• The majority of the DA marchers were not white (some people are saying it was a rent-a-crowd, but those people looked really passionate about being there, so if they were then we are sitting on a gold mine of undiscovered actors here in SA). 20 years down the line from apartheid, you do kind of expect the colour thing not to play a big role anymore – but it’s just lovely to see it in action.
  • The police really had their shit together on crowd control…and they looked good doing it too. 😉 Really can’t stress this enough – they were the rock stars of the day. I very rarely have anything positive to say about the police, so coming from me that should mean lots.
  • There is a very flimsy lid on a hot-pot of unhappiness. The fact that it didn’t get ugly has much more to do with the police than with the people involved. If one little walk can cause so much commotion, then I think it’s fair to say that we might see more of this in the future if something doesn’t change drastically.
  • The previous election was very involved with service delivery and especially public access to working toilets (I don’t think toilets have ever had as many newspaper headlines in their honour as then!)…I wonder what the button will be for this one? Maybe job creation. Maybe corruption? (Still no one has made any promises to me about installing waterproof traffic lights, but if anyone is reading this with some pull in that direction: THAT would drastically improve my quality of life on a day to day basis. It’s the difference between 40 minutes in traffic and 3 hours – one way!).

Today has been nowhere near as exciting at the office as yesterday, obviously.



  1. Hahaha…wish i had been there…I love excitement (and men in uniforms)

    • It was quite an experience Melinda! Haha, yip – those guys certainly came dressed to impress.

  2. Read all about it… as for not allowing a white face to be seen is a tad ridiculous isn’t considering it was a mixed crowd??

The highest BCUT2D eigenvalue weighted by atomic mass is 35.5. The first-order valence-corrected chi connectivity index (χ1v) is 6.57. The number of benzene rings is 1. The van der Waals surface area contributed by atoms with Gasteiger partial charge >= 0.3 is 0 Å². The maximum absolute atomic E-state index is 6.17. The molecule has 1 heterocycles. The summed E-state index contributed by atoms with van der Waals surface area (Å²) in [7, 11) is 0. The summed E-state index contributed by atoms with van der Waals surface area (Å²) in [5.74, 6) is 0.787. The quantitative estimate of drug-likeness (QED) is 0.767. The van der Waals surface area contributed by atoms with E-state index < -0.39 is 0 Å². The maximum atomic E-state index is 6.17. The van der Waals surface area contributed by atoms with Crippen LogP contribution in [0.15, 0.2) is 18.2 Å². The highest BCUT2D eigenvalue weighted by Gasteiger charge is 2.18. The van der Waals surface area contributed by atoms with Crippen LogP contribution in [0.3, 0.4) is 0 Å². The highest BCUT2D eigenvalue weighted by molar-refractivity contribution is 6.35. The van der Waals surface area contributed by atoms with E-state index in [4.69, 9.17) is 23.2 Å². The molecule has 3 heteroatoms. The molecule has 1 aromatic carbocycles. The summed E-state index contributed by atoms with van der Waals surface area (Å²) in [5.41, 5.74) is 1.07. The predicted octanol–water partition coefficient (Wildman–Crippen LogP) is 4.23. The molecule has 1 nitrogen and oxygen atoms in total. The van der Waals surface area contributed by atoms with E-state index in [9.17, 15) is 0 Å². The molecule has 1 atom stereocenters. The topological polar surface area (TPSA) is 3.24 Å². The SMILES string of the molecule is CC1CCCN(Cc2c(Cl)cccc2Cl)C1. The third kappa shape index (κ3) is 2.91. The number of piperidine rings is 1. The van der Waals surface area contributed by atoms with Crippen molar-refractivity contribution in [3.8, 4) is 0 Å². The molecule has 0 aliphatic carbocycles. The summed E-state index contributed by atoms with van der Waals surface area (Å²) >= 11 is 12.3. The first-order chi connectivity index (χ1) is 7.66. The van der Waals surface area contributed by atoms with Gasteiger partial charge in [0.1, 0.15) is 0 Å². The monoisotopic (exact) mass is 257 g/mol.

• You would think so, wouldn’t you? Security felt quite serious about it though. On Feb 13, 2014 3:00 PM, “123 Blog Myself” wrote:


  3. Cool to see photos taken by someone out of the public. Thanks for sharing.

    • My pleasure! 🙂 On Feb 13, 2014 3:12 PM, “123 Blog Myself” wrote:


  4. Love to hear your commentary on this as you really had a ring side seat of note

    • It was so amazing to see everything play off right in front of us! On Feb 13, 2014 4:26 PM, “123 Blog Myself” wrote:


  5. Now I’m sad I didn’t listen to the media report on this. Would have loved to do a comparison 😉 😉 just for fun to check if media is truly as fair and independent as they claim !

    • The facts are the facts…but it’s amazing to hear the spin they sometimes give it. Big things are down played, small things are highlighted. Fascinating really…

  6. I remember those days of working in the CBD well. We used to have the same ringside seats overlooking the (then) Library Gardens and it was very cool to have good seats to watch the action.

    Lovely photos – that blue is very impressive 😉

    • When both my parents used to work in Smit street I sometimes heard the commotion over the phone when speaking to them – but it’s just not the same as seeing it in person, is it?

      Thanks! Did you watch the clips?

  7. I love hearing your view on this. I hate political grandstanding. I thought the ANC behaved very badly…do they consider themselves the only ones entitled to marching for a cause?

    • That’s exactly the question I think everyone should be asking. And if they ARE the only ones, then this is not really a democracy at all, is it? 😉

  8. How cool that you got to witness this? Stuff like this actually freaks me out. I’m always worried that things will get out of hand. Awesome pics.

    • I have to admit, when those flash grenades sterted going off it really got my adrenaline pumping! On Feb 27, 2014 9:30 PM, “123 Blog Myself” wrote: